Narcolepsy and Cataplexy in Dogs

Overview of Canine Narcolepsy and Cataplexy

Narcolepsy is excessive daytime sleepiness, lethargy, or brief periods of collapse and unconsciousness that resolve spontaneously. Cataplexy is characterized by brief episodes of muscle paralysis with loss of tendon reflexes; the dog stays alert and will follow with his eyes. These brief episodes of motor inhibition are completely and spontaneously reversible.

These central nervous system disorders usually occur together in most dogs although narcolepsy can occur without cataplexy. The attacks may last anywhere from a few seconds to more than 20 minutes. In between episodes, your dog is usually normal. Some pets will have from several attacks per week to hundreds per day. This disorder is extremely rare in cats.

Multiple breeds of dogs can be affected including Doberman pinscher, miniature poodle, Labrador retriever, dachshund, Saint Bernard, beagle, Afghan hound, Airedale terrier, Welsh corgi terrier, malamute, springer spaniel, standard poodle, wire-haired griffon, Australian shepherd, giant Schnauzer and Rottweiler.

There is proven heredity in the Labrador retriever, poodle, dachshund and Doberman pinscher. Genetic studies of Labradors and Doberman pinschers support a recessive inheritance with complete penetrance.

Clinical signs usually develop in dogs younger than six months of age.

What to Watch For

Signs of narcolepsy and cataplexy in dogs may include:

Diagnosis of Narcolepsy and Cataplexy in Dogs

Veterinary care consists of appropriate diagnostic and therapeutic recommendations. Diseases that may mimic this condition include heart disease, seizure disorders, myasthenia gravis, low blood sugar (hypoglycemia), low blood calcium (hypocalcemia), low blood potassium (hypokalemia), low levels of oxygen in the blood (hypoxia), an underactive thyroid gland (hypothyroidism) and hypoadrenocorticism (Addison’s disease).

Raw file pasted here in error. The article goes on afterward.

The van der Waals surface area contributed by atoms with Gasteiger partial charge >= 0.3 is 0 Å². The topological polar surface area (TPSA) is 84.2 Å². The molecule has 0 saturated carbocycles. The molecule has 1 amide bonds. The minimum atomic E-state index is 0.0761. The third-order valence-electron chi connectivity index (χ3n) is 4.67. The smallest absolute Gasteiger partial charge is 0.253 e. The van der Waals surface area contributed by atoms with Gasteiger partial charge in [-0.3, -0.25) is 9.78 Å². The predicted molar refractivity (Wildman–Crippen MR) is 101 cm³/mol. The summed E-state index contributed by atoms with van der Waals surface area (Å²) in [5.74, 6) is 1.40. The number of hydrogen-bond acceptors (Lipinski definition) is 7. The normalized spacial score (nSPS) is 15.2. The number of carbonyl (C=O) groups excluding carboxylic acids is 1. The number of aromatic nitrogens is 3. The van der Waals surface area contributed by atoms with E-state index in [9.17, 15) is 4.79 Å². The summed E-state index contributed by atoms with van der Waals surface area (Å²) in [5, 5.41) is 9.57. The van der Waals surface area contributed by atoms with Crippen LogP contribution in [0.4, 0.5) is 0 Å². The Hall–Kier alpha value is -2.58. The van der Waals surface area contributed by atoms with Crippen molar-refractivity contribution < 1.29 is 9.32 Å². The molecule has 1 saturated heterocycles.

Your veterinarian will perform a complete physical and neurological examination. The results of these tests should be normal if narcolepsy/cataplexy is the presumptive diagnosis. Your veterinarian may recommend the following diagnostic tests to rule out other possible diagnoses:

Treatment of Narcolepsy and Cataplexy in Dogs

Home Care and Prevention

Narcolepsy is not a fatal disease. Prognosis varies since the disease is not curable, and even with treatment some dogs continue to have symptoms. If you suspect your dog is having a narcoleptic attack, you can reverse the attack by petting, talking or otherwise stimulating him.

Depending on the frequency and severity of the attacks you may not need to medicate your dog and your pet may outgrow this condition.

Since the condition may be heritable, your dog should be spayed or neutered to prevent passing this trait on to offspring.